Primary Health Care Physicians’ Attitude and Practice to EvidenceBased Medicine in Tabuk City

Random samples of physicians in Tabuk City were procured based on various criteria such as access to EBM sources, their knowledge, and attitude two words the usage, relevance in their practice, time saved and how much improvement was made in patient management. Different questionnaires were used to asses each of the above criteria.

Results: The overall response rate towards the different questionnaire surveys was 86.7%. The results for moving from an opinion based practice through an EBP was 52.9%. In gauging the major barriers faced by Physicians, 65% of them were of the opinion that time was the biggest barrier. In gauging their education, it was found that 41% of them were postgraduates. In evaluating the kind of training undergone by the physicians, 25.5% of them had formal training in relation to EBM, while 74.51% did not undergo any course on the usefulness of EBM. Assessing their attitude towards Evidenced-based medicine it was found that 27.5% of them voted towards the promotion of EBM as (100%), 21% as (80%) while 92.2 of the entire study group raked their attitude more than 50%. The final mean score for the attitude of physicians towards the current promotion of EBM accounted for (81.57) .χ2 = 2.82, p-value = 0.03.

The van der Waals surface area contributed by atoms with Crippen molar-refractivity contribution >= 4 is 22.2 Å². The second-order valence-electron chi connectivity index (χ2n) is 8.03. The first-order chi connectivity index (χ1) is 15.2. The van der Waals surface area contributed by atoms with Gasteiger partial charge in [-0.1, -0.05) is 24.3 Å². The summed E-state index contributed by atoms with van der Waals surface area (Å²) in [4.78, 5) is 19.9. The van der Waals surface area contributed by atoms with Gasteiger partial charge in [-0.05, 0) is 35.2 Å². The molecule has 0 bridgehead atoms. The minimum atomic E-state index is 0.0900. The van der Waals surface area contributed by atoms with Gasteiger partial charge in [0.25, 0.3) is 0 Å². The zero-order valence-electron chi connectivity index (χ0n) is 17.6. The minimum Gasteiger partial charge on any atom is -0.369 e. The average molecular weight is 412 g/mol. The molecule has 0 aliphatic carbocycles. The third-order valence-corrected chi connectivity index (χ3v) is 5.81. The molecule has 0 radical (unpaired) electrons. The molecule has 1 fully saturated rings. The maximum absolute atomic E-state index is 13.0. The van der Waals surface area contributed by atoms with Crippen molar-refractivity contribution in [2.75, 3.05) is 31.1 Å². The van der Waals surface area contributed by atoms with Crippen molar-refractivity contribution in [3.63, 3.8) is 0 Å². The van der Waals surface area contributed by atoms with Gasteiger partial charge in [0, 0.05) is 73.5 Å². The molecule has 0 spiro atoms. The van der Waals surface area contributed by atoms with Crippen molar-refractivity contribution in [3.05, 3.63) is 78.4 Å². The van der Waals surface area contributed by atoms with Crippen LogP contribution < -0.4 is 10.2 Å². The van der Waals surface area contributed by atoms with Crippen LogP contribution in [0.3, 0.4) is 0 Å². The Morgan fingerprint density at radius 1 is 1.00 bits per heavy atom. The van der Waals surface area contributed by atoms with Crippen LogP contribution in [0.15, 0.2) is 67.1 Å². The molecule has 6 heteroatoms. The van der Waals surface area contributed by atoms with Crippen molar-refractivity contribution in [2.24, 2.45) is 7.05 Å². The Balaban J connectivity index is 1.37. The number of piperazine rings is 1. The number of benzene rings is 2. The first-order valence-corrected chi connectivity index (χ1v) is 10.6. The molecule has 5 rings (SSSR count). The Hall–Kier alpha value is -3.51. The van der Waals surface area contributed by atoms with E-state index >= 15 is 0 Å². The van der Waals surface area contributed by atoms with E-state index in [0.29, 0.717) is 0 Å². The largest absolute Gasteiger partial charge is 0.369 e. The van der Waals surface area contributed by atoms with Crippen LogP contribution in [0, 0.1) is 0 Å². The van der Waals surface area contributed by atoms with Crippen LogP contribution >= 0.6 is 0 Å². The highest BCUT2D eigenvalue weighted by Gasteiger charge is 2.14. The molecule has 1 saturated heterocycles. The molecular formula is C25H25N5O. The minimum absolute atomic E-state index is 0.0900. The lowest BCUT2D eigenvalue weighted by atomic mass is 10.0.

Conclusion: It was proved that there was a dire need among Physicians in the city of Tabuk to increase their knowledge and skill related to Evidence-Based Medicine. To achieve this goal, the use of various intervention strategies should be implemented to bridge the wide gap especially for those physicians who have very limited access.
Health Care Management based on EBM accounts for better results than the traditional method of care. New evidence from Clinical research both invalidates previously accepted diagnostic tests and treatments and replaces them with new ones that are more powerful, more accurate, more efficacious and safer. (2) However, most medical texts are not always based on evidence. Traditional continuous medical education does not work in improving professional practice. (11, 12)